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The proteins in our bodies are social molecules. But now and again, new ties between proteins can get you into trouble. For example, when hemoglobin – the protein complex that carries oxygen in our blood – undergoes just one mutation, the complexes stick to one another, stacking like Lego blocks to form long, stiff filaments. These filaments, in turn, elongate the red blood cells found in sickle-cell disease. For over 50 years, this has been the only known textbook example in which a mutation causes these filaments to form. According to Dr. Emmanuel Levy and his group in the Weizmann Institute of Science’s Structural Biology Department, Lego-like assemblies should have formed relatively frequently during evolution, and so they asked: How easy is it to get proteins to stack into filaments? Their answer, which was recently published in Nature, may have implications for both biological research and nanoscience.
Levy and his group took their inspiration from the structural element that enables hemoglobin to stick in this way: symmetry. Symmetric protein complexes are made of identical units; if you flip the complex over, it will look the same, something like an Oreo cookie. And since identical units are produced from the same gene, each genetic mutation is repeated multiple times in the complex. If each complex is a “cookie” with sticky mutations on both sides, such complexes can continue to stick together, one after the other, ad infinitum. Sickle-cell filaments are unique in that the protein complexes within them retain their original shape. Other filaments, for example the amyloid filaments that form plaques in Alzheimer’s disease, require the proteins to change shape – partially unfolding – before they can join.
The stickiness occurs because the mutation substitutes an amino acid that is normally hydrophilic – “water-loving” – with one that is hydrophobic – “water-hating.” In the watery environment in which proteins move, the hydrophobic regions on those proteins prefer to interact with one another, like foam bubbles in water.
In their experiments, Levy and his group, including Hector Garcia-Seisdedos, Charly Empereur-Mot (who is now at Conservatoire National des Arts et Métiers in Paris) and Nadav Elad of the Weizmann Institute’s Chemical Research Support Department, began with an ultra-symmetric protein complex made up of eight identical units. “That way, for each mutation you introduce into the gene, you get an additional seven mutations for free,” says Levy. They followed just one rule for mutating the proteins: Switch a hydrophilic amino acid with a hydrophobic, “sticky,” one.
The team initially created proteins with three mutations to two different sticky amino acids and observed Lego-like self-assembly in both cases. Investigating further, the team experimented with each mutation individually and found that one was capable, on its own, of producing the long filaments. Electron microscopy confirmed that the filaments were, indeed, held together by the proteins’ sticky spots.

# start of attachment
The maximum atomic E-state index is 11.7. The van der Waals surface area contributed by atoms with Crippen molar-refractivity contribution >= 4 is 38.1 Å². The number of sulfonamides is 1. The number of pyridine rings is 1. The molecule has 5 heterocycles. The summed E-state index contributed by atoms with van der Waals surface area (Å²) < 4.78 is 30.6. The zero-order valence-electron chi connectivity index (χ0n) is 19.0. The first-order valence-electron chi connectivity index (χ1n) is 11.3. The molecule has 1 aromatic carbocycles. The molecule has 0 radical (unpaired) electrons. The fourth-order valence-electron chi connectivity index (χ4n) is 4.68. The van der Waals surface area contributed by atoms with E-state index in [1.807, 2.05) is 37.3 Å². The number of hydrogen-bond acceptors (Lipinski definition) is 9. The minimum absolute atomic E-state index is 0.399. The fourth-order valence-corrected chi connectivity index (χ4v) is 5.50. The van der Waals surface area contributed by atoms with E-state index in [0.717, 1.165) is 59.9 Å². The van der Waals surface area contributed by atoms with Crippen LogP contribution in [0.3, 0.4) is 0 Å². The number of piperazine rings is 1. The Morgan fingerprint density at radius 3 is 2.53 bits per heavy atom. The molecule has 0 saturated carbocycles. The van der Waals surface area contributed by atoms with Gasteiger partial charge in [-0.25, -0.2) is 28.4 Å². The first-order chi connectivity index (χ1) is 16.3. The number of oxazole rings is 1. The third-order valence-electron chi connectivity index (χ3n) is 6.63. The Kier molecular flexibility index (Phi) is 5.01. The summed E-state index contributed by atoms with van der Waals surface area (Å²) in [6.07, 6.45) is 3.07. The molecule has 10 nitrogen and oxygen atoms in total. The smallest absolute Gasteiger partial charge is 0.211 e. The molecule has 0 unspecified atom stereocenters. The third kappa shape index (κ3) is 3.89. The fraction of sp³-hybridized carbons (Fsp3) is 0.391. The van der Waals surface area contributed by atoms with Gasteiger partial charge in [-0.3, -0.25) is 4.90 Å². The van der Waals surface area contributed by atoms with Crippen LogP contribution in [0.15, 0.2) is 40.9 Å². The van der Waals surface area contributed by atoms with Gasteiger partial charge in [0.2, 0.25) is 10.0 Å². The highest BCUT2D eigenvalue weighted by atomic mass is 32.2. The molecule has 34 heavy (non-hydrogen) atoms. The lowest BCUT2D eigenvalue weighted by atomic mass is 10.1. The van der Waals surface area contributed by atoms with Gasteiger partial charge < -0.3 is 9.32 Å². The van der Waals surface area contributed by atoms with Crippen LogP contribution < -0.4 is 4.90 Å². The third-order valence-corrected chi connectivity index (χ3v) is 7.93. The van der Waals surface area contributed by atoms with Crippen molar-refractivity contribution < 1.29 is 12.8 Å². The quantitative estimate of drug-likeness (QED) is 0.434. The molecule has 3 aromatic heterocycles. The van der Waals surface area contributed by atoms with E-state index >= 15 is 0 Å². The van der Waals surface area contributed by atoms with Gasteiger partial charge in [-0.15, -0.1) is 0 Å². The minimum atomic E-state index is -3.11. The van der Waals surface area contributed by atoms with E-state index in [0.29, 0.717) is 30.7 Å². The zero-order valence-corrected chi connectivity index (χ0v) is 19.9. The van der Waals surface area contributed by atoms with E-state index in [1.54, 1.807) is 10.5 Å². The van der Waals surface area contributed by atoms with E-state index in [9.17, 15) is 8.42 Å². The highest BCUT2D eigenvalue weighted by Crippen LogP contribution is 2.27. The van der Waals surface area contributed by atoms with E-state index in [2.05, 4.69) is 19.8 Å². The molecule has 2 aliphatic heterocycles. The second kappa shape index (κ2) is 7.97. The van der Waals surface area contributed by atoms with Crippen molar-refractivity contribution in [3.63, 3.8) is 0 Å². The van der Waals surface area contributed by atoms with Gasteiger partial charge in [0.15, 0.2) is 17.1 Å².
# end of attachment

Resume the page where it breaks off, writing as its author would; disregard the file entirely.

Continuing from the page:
Following the successful design of this particular protein complex, the group approached their original question: Are mutations that only do one thing – increase the stickiness of the protein’s surface – likely to induce Lego-like self-assembly? They mutated 11 additional proteins that were known to be symmetric – creating 73 different mutations in all – and produced them in baker’s yeast cells, adding a fluorescent protein “label” to enable their visualization. In 30 of these variations, the researchers observed behavior that suggested self-assembly: Around half of these had stacked into long filaments, while the other half were bunched together in a more amorphous way, forming “foci.” The researchers then filmed the yeast cells as they grew under a microscope lens. The cells proceeded to produce neat bundles of filaments spanning entire cells, from end to end. “It’s amazing that the yeast cells, which have never seen this protein before, not only produce the fibers but manage to grow with them and snap them when two dividing cells separate,” says Levy.
If the researchers reproduced the phenomenon of sickle-cell filaments so easily in the lab, why is it not seen more in biomedical research? There may be two answers to this question. Firstly, the team revealed that naturally symmetric proteins evolved to have extra hydrophilic amino acids on their surfaces, thus minimizing the risk of self-assembly. Secondly, says Levy, researchers probably see more Lego assemblies than they think. The localized foci, in particular, may often be dismissed as “artifacts of misfolded proteins,” whereas in fact they are biologically relevant assemblies of folded proteins. “Now that researchers know they can evolve so readily, they may look at foci more carefully and see many more biologically relevant Lego-like assemblies.”
“Also,” he adds, “the filaments are produced so easily in the yeast, they could be good candidates for the scaffolding of nanostructures. Our study was unique in that it did not require complex computational design, nor did we have to scan thousands of mutations to find the one we wanted. We simply started with an existing structure and found a simple strategy to induce the assembly of filaments. We are continuing to research this phenomenon to understand exactly how it happens in nature as well as in artificially mutated proteins.”
Dr. Emmanuel Levy's research is supported by the David and Fela Shapell Family Foundation INCPM Fund for Preclinical Studies; the Henry Chanoch Krenter Institute for Biomedical Imaging and Genomics; the Louis and Fannie Tolz Collaborative Research Project; the Richard Bar Laboratory; the Soref New Scientists Start up Fund; and Anne-Marie Boucher and Mitch Garber, Canada. Dr. Levy is the incumbent of the Recanati Career Development Chair of Cancer Research in Perpetuity.